We know data is king. We have all been told how a healthy culture is crucial for both acquiring and retaining of top talent. Data drives decisions and never more so than in talent acquisition, talent retention, and productivity. An Organizational Development (OD) department (or highly trained PhD in data analysis) can analyze the raw data from culture assessments to provide plans for concrete improvements in productivity and employee engagement. However, what does the small business do when it does not have an OD Department or an employee with a PhD in data science or behavioral analysis?
Blurred Lines with HR and OD Departments
In some organizations, the OD’s goal is clearly defined: the focus is on the function of an organization, creating clear strategies towards meaningful change. HR is primarily responsible for talent acquisition, communication and compliance. In some organizations, there is an overlap between OD & HR, and in still others, HR assumes most, if not all, of the strategic planning towards the desired company culture. But regardless of the setup, the lines are often blurred in today’s corporations and in small business HR wears all the hats. This makes assessments critical in defining and creating cultural maps that help ensure engagement and productivity.
The Goal of Cultural Assessments
Ultimately, cultural assessments should utilize decades of research on precise language to determine what the actual company culture is (versus the mission statement) at each level, within each team. The assessment creates a value map. After analyzing that research, interventions are implemented, if needed. Strategies direct towards the desired changes needed to achieve the productivity and reflect the stated values of the company. If no changes are needed, talent acquisition utilizes this assessment to attract the right fit in new hires.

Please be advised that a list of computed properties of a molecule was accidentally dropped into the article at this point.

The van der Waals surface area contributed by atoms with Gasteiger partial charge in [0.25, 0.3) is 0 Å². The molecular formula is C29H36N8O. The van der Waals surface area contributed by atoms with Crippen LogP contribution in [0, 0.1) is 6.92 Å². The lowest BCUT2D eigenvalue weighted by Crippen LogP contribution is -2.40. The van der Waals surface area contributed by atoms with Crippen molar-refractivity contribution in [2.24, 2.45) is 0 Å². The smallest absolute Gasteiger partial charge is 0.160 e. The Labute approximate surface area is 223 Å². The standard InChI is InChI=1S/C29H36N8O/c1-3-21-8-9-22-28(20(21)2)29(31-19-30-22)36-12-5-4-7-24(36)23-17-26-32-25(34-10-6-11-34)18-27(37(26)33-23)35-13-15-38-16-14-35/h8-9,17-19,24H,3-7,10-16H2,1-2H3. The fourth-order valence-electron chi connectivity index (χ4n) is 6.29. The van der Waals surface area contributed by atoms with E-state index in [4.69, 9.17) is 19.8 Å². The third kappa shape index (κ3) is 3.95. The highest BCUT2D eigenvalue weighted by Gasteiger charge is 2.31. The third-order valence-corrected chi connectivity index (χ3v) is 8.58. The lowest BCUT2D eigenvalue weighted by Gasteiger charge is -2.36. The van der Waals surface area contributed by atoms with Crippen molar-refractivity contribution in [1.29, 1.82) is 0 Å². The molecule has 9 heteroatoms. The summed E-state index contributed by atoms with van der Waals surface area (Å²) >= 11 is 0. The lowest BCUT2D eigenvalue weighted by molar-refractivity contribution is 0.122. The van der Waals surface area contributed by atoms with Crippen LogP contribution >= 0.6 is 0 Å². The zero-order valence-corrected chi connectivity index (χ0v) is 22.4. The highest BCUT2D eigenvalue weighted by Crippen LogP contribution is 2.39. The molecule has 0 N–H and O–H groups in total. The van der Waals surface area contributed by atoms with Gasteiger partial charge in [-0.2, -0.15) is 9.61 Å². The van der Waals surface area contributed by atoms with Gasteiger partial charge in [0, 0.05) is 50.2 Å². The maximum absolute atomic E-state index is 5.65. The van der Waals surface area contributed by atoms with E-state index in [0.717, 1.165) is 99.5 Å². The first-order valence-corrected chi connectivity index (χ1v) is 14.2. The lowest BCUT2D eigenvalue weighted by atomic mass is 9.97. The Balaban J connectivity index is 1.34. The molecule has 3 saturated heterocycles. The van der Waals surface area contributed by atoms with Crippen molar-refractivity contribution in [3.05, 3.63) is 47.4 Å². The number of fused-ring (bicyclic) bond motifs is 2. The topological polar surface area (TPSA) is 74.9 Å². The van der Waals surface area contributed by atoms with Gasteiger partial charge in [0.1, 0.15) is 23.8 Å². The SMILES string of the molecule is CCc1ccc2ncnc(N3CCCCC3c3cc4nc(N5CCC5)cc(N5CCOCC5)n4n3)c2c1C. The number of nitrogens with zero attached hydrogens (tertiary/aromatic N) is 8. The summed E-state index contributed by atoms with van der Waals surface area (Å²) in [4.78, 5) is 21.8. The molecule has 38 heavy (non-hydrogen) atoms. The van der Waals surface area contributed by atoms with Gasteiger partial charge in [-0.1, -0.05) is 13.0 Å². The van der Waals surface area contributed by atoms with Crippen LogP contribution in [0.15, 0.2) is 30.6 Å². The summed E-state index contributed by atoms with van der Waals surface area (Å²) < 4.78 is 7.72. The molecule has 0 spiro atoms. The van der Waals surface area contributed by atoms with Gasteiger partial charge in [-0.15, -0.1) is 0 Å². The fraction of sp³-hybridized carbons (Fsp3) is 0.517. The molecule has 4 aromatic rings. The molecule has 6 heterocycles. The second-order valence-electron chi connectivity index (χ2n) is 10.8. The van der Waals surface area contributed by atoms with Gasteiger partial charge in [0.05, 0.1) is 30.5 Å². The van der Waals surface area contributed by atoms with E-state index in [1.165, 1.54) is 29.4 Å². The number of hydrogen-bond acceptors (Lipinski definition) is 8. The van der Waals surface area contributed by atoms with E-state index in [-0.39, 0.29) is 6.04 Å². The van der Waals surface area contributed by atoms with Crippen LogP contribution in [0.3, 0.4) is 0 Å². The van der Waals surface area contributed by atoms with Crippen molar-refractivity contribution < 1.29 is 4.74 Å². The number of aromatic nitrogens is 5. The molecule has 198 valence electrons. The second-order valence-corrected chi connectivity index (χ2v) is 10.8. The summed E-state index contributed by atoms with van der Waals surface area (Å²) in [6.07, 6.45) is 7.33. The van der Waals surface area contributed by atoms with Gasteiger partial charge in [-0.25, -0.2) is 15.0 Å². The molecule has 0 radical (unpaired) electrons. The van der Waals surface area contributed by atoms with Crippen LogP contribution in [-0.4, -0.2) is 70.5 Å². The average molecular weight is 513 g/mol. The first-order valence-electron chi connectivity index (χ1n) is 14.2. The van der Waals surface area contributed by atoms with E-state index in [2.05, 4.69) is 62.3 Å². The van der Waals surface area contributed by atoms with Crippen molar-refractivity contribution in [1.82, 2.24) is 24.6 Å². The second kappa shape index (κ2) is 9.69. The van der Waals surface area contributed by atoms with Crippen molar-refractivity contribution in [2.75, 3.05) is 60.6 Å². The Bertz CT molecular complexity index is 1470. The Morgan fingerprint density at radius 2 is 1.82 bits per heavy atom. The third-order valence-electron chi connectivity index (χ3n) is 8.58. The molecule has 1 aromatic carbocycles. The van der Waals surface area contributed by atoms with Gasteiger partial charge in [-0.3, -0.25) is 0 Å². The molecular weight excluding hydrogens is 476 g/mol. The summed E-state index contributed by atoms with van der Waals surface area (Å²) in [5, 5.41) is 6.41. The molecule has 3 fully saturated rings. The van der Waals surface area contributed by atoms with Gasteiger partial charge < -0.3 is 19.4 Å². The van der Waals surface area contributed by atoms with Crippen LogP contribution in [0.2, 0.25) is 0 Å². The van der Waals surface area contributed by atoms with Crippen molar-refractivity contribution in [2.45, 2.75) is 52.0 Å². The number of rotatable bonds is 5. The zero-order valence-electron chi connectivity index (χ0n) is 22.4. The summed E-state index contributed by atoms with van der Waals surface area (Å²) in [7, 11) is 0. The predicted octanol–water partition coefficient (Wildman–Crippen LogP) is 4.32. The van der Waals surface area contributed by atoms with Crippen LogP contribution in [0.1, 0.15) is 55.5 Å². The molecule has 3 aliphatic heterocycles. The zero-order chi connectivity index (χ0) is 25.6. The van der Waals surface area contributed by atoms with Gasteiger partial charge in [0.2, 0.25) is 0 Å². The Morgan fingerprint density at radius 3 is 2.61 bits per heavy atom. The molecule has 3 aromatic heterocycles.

Assessing the Value of Assessing Culture
One low-cost way to determine the initial value of assessments is to conduct an internal employee survey on a few data points. Choose one or two factors where more information is needed regarding the company culture. Ask only two to three questions in the survey to make it quick to fill out, and easy to review. Questions should be rated on a five-point scale from “Agree” to “Do Not “Agree.” Pose the statement, “My contributions to the company are valued” to the employee. When choosing an open-ended question, choose only one such as, “My supervisor(s) can support me better in my work in these ways…” The insights derived from the answers to these statements can be used to better understand the current culture, show gaps between “aspirational cultural environments” vs. actual, and create values-driven hiring profiles for an organization.
Expert Deep Cultural Assessments and Concrete Implementation Strategies
Two companies stand out in cultural assessment. Decisionwise.com focuses on employee engagement to measure satisfaction in an employee based on five factors and to determine what is driving or inhibiting an employee. Culture assessments focus on 12 factors for organizational success. Years of research goes into the questions that they ask of employees and the they believe that they measure and direct employee engagement.
The second and ‘sexier’ option is the newly relaunched company: Elevated. With a team of experts in HR talent acquisition, culture assessments and branding in its former incarnation, Candidate Guru (candidateguru.com), this technology platform helps assess cultural engagement, but also helps organizations make better hires, faster. The company acquired Elevated, the deep culture and employee assessment software created by eHarmony, and married it to the Candidate.Guru platform. The combined platform uses the power of eHarmony’s matching algorithms to assess an actual company’s culture on 16 factors crucially important to a productive working environment, employee engagement, and predictive tenure at their position. Beyond use in talent acquisition, employee branding, employee communications, HR and upper management, these culture reports are easy to read, and can be made available to any member of the team. Expert consultations from Elevated result in actionable strategies to drive the company in the direction of optimal hiring, engagement and productivity.
Current trends indicate that even in companies with an OD department, organizational duties are shared with HR. In fact, all levels of management can be involved in reviewing the research, and in offering suggestions to increase competencies. Managers are more likely to “buy in” to a strategy if they are well-informed and have a hand in crafting strategies. When management adopts changes, this translates to enthusiasm and better results with all employees during implementation. Deep culture assessments and sharing those resources broadly create productive strategies for change.
Company Name: Elevated
Contact Person: Steve Carter
Country: United States